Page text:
Former tattoo parlour manager Tim Steiner has made an unusual deal.
He agreed to get an elaborate tattoo done on his back - and when he dies, he will be flayed and the tattoo removed.
His skin will then be stretched, preserved, and framed for a private art collector.
The tattoo was designed by controversial Belgian artist Wim Delvoye, who became famous for tattooing pigs.
Mr Delvoye was looking for a human canvas - and Mr Steiner agreed.
After 40 hours of tattooing, the image was complete. It's a Madonna, surrounded by swallows, a Mexican-style skull, and koi fish.
"It's the ultimate art form in my eyes," Mr Steiner told the BBC.
"Tattooers are incredible artists who've never really been accepted in the contemporary art world. Painting on canvas is one thing, painting on skin with needles is a whole other story."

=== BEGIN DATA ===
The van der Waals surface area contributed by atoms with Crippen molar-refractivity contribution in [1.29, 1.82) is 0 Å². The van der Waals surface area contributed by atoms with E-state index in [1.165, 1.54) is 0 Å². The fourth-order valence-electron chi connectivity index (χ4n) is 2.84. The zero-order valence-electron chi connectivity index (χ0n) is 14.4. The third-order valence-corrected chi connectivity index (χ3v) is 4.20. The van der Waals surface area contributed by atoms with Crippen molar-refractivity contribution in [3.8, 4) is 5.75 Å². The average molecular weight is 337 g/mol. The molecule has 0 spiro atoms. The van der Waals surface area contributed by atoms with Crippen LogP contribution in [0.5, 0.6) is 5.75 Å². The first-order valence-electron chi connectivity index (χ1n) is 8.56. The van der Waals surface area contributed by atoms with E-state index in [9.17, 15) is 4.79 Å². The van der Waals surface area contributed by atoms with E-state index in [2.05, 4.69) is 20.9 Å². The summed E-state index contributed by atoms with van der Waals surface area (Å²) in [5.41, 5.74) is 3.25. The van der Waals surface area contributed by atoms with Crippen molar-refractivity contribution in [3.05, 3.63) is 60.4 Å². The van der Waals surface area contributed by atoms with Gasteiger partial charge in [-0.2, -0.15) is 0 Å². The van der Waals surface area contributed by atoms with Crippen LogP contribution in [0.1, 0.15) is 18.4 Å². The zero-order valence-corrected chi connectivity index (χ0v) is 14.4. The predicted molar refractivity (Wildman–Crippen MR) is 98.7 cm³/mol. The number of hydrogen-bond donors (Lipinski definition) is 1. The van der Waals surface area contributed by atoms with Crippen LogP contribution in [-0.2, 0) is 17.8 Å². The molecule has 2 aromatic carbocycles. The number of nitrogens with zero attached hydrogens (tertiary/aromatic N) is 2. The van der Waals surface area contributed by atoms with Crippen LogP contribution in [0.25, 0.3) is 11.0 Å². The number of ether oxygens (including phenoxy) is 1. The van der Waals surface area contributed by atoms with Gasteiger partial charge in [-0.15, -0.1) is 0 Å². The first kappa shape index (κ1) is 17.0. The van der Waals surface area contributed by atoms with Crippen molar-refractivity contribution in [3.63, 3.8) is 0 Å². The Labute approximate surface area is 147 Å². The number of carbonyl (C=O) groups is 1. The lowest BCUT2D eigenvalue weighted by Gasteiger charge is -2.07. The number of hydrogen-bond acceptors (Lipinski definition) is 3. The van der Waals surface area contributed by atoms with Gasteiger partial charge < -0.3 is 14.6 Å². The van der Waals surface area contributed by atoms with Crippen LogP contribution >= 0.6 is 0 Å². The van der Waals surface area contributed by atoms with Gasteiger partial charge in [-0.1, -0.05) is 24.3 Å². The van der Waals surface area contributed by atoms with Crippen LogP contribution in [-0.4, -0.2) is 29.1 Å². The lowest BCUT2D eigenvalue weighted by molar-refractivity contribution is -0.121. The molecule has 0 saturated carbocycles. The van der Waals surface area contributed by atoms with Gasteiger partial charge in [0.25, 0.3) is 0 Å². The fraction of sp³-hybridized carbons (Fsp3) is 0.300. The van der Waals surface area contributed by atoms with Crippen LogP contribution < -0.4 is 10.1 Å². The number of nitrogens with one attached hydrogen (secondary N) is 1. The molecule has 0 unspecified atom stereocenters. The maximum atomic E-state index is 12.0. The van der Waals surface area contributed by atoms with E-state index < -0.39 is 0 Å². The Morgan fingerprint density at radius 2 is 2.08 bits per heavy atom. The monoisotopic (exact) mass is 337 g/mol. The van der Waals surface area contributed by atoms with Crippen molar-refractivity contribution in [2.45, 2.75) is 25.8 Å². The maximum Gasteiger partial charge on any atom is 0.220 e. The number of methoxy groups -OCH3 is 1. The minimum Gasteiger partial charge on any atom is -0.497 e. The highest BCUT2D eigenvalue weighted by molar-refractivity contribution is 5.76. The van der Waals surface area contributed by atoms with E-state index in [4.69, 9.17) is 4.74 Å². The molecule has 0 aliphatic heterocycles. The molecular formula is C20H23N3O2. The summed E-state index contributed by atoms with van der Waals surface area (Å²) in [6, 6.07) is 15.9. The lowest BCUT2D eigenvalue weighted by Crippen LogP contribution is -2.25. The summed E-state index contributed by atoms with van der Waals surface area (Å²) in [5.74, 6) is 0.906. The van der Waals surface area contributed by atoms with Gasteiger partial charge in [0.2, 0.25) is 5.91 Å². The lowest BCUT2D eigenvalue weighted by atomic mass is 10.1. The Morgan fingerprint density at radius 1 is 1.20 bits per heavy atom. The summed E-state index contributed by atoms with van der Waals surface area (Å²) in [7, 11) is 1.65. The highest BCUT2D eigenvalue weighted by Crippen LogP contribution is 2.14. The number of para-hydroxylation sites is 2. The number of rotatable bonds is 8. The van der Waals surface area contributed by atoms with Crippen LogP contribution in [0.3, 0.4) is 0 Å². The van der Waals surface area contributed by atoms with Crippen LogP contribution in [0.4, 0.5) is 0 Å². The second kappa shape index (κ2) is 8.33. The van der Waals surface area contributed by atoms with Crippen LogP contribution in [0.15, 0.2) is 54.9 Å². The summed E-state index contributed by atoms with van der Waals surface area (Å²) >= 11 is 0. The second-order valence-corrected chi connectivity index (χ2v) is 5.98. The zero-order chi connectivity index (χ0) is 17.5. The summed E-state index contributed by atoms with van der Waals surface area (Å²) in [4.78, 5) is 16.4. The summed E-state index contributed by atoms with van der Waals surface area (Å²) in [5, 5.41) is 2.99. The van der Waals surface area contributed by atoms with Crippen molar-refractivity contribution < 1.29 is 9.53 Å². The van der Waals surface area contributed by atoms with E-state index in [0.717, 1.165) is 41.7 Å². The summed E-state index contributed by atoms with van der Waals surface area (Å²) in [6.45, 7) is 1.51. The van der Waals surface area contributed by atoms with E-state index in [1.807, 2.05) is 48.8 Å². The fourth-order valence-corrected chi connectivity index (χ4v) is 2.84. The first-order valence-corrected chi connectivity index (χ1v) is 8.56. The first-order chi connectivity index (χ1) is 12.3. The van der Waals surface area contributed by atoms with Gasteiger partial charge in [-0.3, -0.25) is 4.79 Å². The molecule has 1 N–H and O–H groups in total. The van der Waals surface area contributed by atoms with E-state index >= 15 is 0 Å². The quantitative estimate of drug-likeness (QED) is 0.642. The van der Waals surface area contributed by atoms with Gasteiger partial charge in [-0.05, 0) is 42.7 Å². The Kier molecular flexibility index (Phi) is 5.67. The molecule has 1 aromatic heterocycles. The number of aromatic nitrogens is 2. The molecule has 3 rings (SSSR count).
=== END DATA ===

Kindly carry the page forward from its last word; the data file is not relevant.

The artwork is called TIM, and sold for 150,000 euros (NZ$222,000) to German art collector Rik Reinking. Mr Steiner was given one-third of this.
"My skin belongs to Rik Reinking now," he says. "My back is the canvas, I am the temporary frame."
While the concept has attracted shock and disgust from the public, Mr Steiner isn't bothered.
"Gruesome is relative," Mr Steiner says.
"It's an old concept - in Japanese tattoo history it's been done many, many times. If it's framed nicely and looks good, I think it's not such a bad idea."